I Know Another Attack is Coming
By Corina Wilkin, BSN, RN
The American Organization of Nurse Executives (AONE) and Emergency Nurses Association (ENA) recently held a ‘Day of Dialogue' to discuss how incidents of violence are currently addressed in hospitals. AONE includes lateral violence, or bullying, between colleagues (e.g. nurse/nurse, doctor/nurse) in their definition of workplace violence. According to the Workplace Bullying Institute (WBI) workplace bullying is partially defined as repeated, health-harming mistreatment of one or more persons (the targets) by one or more perpetrators. It is abusive conduct that:
- is threatening, humiliating, or intimidating
- sabotages or interferes with work impacting productivity of the victim
- includes verbal abuse
- is non-physical violence and is sub-lethal (unless the victim commits suicide)
- is driven by perpetrators' need to control the targeted individual(s)
- is initiated by bullies who choose their targets, timing, location, and methods
- includes acts of commission (doing things to others) or omission (withholding resources from others)
- requires consequences for the targeted individual
- escalates to involve others who side with the bully (through peer pressure or coercion)
- undermines legitimate business interests when bullies' personal agendas take precedence over work itself
- is akin to domestic violence
"Being bullied at work most closely resembles the experience of being a battered spouse. The abuser inflicts pain when and where she or he chooses; keeping the target (victim) off balance knowing that [lateral] violence can happen on a whim, but dangling the hope that safety is possible during a period of peace of unknown duration. The target is kept close to the abuser by the nature of the relationship between them -- husband to wife or boss to subordinate or co-worker to co-worker," (WBI website).
The WBI states that the "most easily exploited targets are people with a desire to help, heal, teach, develop, and nurture others. Targets generally do not respond to aggression with aggression. But the price paid for apparent submissiveness is that the bully can act with impunity (as long as the employer also does nothing)." According to the 2007 WBI - Zogby Survey, 45% of targeted individuals suffer stress-related health problems. WBI reports that victims suffer negative consequences to end the abuse as follows:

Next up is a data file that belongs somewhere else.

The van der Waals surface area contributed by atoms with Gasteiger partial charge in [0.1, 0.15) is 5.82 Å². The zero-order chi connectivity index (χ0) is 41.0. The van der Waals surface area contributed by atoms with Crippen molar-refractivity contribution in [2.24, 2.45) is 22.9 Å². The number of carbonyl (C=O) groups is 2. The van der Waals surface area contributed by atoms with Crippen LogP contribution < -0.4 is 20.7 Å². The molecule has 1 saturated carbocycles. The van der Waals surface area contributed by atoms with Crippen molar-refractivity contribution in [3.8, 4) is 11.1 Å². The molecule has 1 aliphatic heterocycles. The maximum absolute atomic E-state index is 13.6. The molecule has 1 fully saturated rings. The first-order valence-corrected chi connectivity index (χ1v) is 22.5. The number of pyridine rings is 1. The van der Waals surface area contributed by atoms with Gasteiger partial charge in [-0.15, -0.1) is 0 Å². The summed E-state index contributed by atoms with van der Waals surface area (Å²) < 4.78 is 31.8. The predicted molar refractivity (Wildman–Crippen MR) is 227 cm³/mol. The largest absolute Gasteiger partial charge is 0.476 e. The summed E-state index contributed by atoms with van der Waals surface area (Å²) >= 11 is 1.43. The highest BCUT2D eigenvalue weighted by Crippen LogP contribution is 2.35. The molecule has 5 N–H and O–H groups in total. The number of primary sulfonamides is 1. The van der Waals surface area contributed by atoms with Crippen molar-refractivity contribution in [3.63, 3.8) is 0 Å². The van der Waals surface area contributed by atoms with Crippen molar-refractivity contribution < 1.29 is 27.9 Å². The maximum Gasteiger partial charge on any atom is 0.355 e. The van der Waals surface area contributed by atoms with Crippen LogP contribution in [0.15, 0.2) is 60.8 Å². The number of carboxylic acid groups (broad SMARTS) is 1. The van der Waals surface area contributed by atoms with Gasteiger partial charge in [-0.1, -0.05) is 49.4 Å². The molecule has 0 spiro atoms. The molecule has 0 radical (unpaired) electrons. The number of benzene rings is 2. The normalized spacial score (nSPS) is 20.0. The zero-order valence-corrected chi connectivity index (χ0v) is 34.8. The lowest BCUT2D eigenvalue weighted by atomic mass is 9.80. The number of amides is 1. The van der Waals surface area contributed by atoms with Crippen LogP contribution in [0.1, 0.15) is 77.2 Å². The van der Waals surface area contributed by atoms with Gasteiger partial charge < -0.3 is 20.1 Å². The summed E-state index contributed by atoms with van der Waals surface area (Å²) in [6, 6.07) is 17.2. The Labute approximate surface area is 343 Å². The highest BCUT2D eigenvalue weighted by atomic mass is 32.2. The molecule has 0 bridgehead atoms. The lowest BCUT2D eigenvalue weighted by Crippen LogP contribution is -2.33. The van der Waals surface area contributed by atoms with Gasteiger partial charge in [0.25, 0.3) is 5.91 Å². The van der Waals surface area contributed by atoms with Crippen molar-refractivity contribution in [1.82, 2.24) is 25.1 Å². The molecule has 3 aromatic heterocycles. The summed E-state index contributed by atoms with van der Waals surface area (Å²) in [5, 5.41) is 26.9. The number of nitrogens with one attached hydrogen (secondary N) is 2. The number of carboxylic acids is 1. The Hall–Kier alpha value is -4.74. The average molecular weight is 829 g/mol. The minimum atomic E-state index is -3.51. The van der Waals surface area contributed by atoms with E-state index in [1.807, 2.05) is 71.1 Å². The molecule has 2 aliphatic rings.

- 28% quit voluntarily
- 25% were forced out (constructive discharge)
- 25% were terminated
- 11% transferred to other jobs in the same organization
As a victim of workplace bullying, I can relate to other WBI. When I have talked to my direct supervisor about these issues, she has spent time counseling me to improve my response to my bullies. This leads me to question my own behavior when it is not my behavior that is the problem. The most recent bullying incidence involved a coworker popping a latex balloon in my presence and announcing to our entire office that people with latex allergies should not be in the office. Yes, I have a latex allergy. When I complained to my boss she asked what I could have done differently. The ‘dream job' has turned into a living nightmare.
I have a history of childhood bullying. The cumulative effects of a childhood history pockmarked with bullying along with the past 20 months of being victimized in the workplace has led me to withdraw a little more every day. I suffer because of my bullies' behavior. According to the WBI that is generally the case. They wrote that only 11% of perpetrators experience negative consequences (5% terminated, 6% punished) resulting in a ‘no consequence rate' of 89% for bullies."
I have myriad questions. Questions a battered spouse likely asks him- or herself.
- Why me?
- Is it my fault?
- Do I need to change?
- If so, how?
- Am I crazy?
- Am I awful?
- Do I deserve it?
- Am I ‘that' person no one wants around?
- Why don't ‘they' like me?
- Is it true when my boss tells me these are issues I'd have at any other hospital?
- Would another hospital even want me?
- Am I the problem?
Every day it is a little harder for me to come to work. As my family's primary wage earner, I don't have the luxury of removing myself from the situation without making provisions. And the longer I stay the more the harmful effects accumulate and whittle away my professional sense of self as well as my sense of safety in the workplace.
Hell, what am I talking about? I have no sense of safety in the workplace. I know another attack is coming. But I am not ready for it. I will never be ready for it.
American Organization of Nurse Executives, Mitigating Violence in the Workplace, http://www.aone.org/resources/PDFs/Mitigating_Violence_GP_final.pdf 2014
Workplace Bullying Institute, http://www.workplacebullying.org/individuals/problem/being-bullied/, 2014